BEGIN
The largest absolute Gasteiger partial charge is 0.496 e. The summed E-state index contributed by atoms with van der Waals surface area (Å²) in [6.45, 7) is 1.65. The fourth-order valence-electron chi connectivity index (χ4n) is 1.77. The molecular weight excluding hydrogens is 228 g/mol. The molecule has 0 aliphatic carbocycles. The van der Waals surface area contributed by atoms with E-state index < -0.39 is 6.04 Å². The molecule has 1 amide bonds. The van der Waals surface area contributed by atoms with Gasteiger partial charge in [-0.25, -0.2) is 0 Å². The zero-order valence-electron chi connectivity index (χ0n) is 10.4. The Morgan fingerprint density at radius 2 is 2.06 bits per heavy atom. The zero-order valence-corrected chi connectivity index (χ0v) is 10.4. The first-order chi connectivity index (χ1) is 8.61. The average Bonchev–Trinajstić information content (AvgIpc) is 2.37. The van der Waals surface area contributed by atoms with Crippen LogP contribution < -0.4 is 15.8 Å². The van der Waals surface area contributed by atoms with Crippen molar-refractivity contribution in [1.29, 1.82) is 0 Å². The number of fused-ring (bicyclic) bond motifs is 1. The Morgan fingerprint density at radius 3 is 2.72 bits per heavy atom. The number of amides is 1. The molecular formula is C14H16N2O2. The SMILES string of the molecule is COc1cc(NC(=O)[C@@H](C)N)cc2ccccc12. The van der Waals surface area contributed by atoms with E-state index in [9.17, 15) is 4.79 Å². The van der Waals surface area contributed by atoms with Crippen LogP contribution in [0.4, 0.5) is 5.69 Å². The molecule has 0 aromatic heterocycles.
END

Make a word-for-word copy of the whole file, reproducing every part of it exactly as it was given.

The largest absolute Gasteiger partial charge is 0.496 e. The summed E-state index contributed by atoms with van der Waals surface area (Å²) in [6.45, 7) is 1.65. The fourth-order valence-electron chi connectivity index (χ4n) is 1.77. The molecular weight excluding hydrogens is 228 g/mol. The molecule has 0 aliphatic carbocycles. The van der Waals surface area contributed by atoms with E-state index < -0.39 is 6.04 Å². The molecule has 1 amide bonds. The van der Waals surface area contributed by atoms with Gasteiger partial charge in [-0.25, -0.2) is 0 Å². The zero-order valence-electron chi connectivity index (χ0n) is 10.4. The Morgan fingerprint density at radius 2 is 2.06 bits per heavy atom. The zero-order valence-corrected chi connectivity index (χ0v) is 10.4. The first-order chi connectivity index (χ1) is 8.61. The average Bonchev–Trinajstić information content (AvgIpc) is 2.37. The van der Waals surface area contributed by atoms with Crippen LogP contribution < -0.4 is 15.8 Å². The van der Waals surface area contributed by atoms with Crippen molar-refractivity contribution in [1.29, 1.82) is 0 Å². The number of fused-ring (bicyclic) bond motifs is 1. The Morgan fingerprint density at radius 3 is 2.72 bits per heavy atom. The number of amides is 1. The molecular formula is C14H16N2O2. The SMILES string of the molecule is COc1cc(NC(=O)[C@@H](C)N)cc2ccccc12. The van der Waals surface area contributed by atoms with E-state index in [9.17, 15) is 4.79 Å². The van der Waals surface area contributed by atoms with Crippen LogP contribution in [0.4, 0.5) is 5.69 Å². The molecule has 0 aromatic heterocycles.